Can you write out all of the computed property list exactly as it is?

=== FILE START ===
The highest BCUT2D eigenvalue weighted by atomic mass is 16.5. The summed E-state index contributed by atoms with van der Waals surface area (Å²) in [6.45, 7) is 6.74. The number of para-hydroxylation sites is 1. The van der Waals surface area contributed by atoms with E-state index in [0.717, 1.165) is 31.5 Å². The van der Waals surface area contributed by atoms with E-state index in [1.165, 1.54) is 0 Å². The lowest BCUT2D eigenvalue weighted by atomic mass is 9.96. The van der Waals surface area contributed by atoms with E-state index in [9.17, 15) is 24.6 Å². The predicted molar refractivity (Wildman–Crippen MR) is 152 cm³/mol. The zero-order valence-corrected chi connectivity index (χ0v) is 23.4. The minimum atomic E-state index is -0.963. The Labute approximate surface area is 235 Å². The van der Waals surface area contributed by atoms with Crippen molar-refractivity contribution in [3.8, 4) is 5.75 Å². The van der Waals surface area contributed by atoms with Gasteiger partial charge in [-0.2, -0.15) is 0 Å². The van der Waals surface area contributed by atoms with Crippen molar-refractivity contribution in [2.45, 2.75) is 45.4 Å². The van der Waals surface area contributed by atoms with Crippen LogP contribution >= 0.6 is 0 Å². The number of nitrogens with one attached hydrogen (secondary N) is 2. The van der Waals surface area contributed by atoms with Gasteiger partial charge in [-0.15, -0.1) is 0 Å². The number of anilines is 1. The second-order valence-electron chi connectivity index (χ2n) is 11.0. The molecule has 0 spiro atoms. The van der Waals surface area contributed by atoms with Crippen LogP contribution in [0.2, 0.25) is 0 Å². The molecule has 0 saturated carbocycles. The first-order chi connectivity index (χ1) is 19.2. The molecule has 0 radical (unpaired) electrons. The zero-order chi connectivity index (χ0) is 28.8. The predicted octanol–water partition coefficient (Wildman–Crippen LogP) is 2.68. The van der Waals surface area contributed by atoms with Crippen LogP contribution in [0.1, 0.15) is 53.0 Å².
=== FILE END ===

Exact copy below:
The highest BCUT2D eigenvalue weighted by atomic mass is 16.5. The summed E-state index contributed by atoms with van der Waals surface area (Å²) in [6.45, 7) is 6.74. The number of para-hydroxylation sites is 1. The van der Waals surface area contributed by atoms with E-state index in [0.717, 1.165) is 31.5 Å². The van der Waals surface area contributed by atoms with E-state index in [1.165, 1.54) is 0 Å². The lowest BCUT2D eigenvalue weighted by atomic mass is 9.96. The van der Waals surface area contributed by atoms with E-state index in [9.17, 15) is 24.6 Å². The predicted molar refractivity (Wildman–Crippen MR) is 152 cm³/mol. The zero-order valence-corrected chi connectivity index (χ0v) is 23.4. The minimum atomic E-state index is -0.963. The Labute approximate surface area is 235 Å². The van der Waals surface area contributed by atoms with Crippen molar-refractivity contribution in [3.8, 4) is 5.75 Å². The van der Waals surface area contributed by atoms with Gasteiger partial charge in [-0.2, -0.15) is 0 Å². The van der Waals surface area contributed by atoms with Crippen molar-refractivity contribution in [2.45, 2.75) is 45.4 Å². The van der Waals surface area contributed by atoms with Crippen LogP contribution >= 0.6 is 0 Å². The number of nitrogens with one attached hydrogen (secondary N) is 2. The van der Waals surface area contributed by atoms with Gasteiger partial charge in [-0.15, -0.1) is 0 Å². The number of anilines is 1. The second-order valence-electron chi connectivity index (χ2n) is 11.0. The molecule has 0 spiro atoms. The van der Waals surface area contributed by atoms with Crippen LogP contribution in [0.2, 0.25) is 0 Å². The molecule has 0 saturated carbocycles. The first-order chi connectivity index (χ1) is 19.2. The molecule has 0 radical (unpaired) electrons. The zero-order chi connectivity index (χ0) is 28.8. The predicted octanol–water partition coefficient (Wildman–Crippen LogP) is 2.68. The van der Waals surface area contributed by atoms with Crippen LogP contribution in [0.1, 0.15) is 53.0 Å².